I have negotiated and drafted approximately two-dozen commercial leases. I’ve also counseled clients on specific risk-shifting terms in commercial leases, including warranties, warnings (including California’s Prop 65), acknowledgement of conditions, indemnity, insurance, additional insurance, conditions, and limitations. I have litigated lease agreements (commercial and residential) in roughly 50 lawsuits, in which compliance with lease terms—or breaches thereof—were central issues.

I have negotiated roughly a half-dozen real-estate-purchase-and-sale agreements. And I’ve litigated real-estate-purchase-and-sale agreements in cases—probably two dozen or more—in environmental, construction defect, and construction-injury cases.

I have negotiated two long-term shared-facility/entry agreements pertaining to landfills. I have negotiated or procured standard entry-onto-property agreements probably a dozen times in the context of sampling or other short-term events. I have litigated Joint Powers Agreements (JPA), which are agreements between governmental entities for joint use, ownership or control of sites in two cases. I have litigated easements in several cases, where complying with or exceeding the terms of the easement were a central issue. Two were environmental matters. I have litigated sewer, water main, telephone cabling, and other utility cases in which easements were at issue. I have dealt with title-insurance in these easement matters.


I am a contract-law expert. I have negotiated with some of the nation’s largest defense contractors amid a complex regulatory and confidentiality structure. I’ve also negotiated several hundred agreements, with some negotiations lasting many months. I have negotiated service agreements, manufacturing agreements, manufacturing-license agreements, employment agreements, shareholder agreements, partnership agreements, consulting agreements, legal-services agreements with outside counsel, maintenance agreements, remediation agreements, construction agreements, teaming agreements, design agreements, grant agreements, IP-license agreements, acquisitions agreements (businesses and assets), finance agreements (investor finance, subscription agreements, warrants, and the like), joint-defense agreements, nuisance-abatement agreements, settlement agreements, and others.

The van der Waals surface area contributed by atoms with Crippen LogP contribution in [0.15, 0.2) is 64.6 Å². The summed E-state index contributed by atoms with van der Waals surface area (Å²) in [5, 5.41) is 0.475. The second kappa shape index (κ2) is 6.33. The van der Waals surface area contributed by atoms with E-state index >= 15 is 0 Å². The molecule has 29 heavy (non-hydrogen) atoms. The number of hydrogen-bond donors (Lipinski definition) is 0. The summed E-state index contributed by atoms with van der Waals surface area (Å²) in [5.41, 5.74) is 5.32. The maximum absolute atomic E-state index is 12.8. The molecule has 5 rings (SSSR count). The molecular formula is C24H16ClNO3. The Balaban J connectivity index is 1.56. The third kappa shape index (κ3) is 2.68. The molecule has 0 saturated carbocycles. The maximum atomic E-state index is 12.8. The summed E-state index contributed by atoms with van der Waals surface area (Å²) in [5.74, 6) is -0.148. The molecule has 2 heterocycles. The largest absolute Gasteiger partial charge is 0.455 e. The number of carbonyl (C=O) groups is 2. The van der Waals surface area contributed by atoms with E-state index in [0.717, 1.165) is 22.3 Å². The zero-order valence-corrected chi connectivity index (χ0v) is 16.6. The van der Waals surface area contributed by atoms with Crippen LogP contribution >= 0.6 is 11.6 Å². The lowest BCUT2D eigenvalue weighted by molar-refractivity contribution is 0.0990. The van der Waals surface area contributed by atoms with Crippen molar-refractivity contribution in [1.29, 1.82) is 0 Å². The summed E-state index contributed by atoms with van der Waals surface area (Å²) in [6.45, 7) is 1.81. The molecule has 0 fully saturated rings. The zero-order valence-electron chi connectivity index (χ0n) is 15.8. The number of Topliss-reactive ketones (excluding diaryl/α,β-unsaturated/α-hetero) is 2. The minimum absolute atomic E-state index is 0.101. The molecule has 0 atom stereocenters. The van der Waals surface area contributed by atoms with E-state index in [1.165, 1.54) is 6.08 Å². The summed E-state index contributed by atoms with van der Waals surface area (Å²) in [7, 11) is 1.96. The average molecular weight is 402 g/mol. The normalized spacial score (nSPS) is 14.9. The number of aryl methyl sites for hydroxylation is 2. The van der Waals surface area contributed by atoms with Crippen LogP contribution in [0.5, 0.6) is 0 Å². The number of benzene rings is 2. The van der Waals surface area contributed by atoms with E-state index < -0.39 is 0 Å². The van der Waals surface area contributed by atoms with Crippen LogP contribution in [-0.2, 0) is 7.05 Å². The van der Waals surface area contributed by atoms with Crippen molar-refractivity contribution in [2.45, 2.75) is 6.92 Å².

I know how to create lasting agreements that work for both sides—especially for my client’s side. I also have litigated contracts of all kinds in dozens of cases.


Locations Served

Doug mediates primarily environmental and business disputes, but handles matters in other subject areas also. For matters other than online mediations, generally mediations are held either at a host attorney’s offices, or at a Regus office location such as these:

  • Tacoma: 1201 Pacific Ave, Tacoma, WA 98402
  • Seattle: Columbia Tower, 701 Fifth Avenue, Seattle, WA 98104
  • Olympia: 400 Union Ave SE Suite 200, Olympia, WA 98501
  • Bellevue: Skyline Tower, 10900 NE 4th St, Bellevue, WA 98004
  • San Diego: 350 10th Avenue, Suite 1000, San Diego, CA 92101

Contact Me
or Ask Questions

Please contact me via the contact form or via the numbers below.

Doug Simpson Phone Number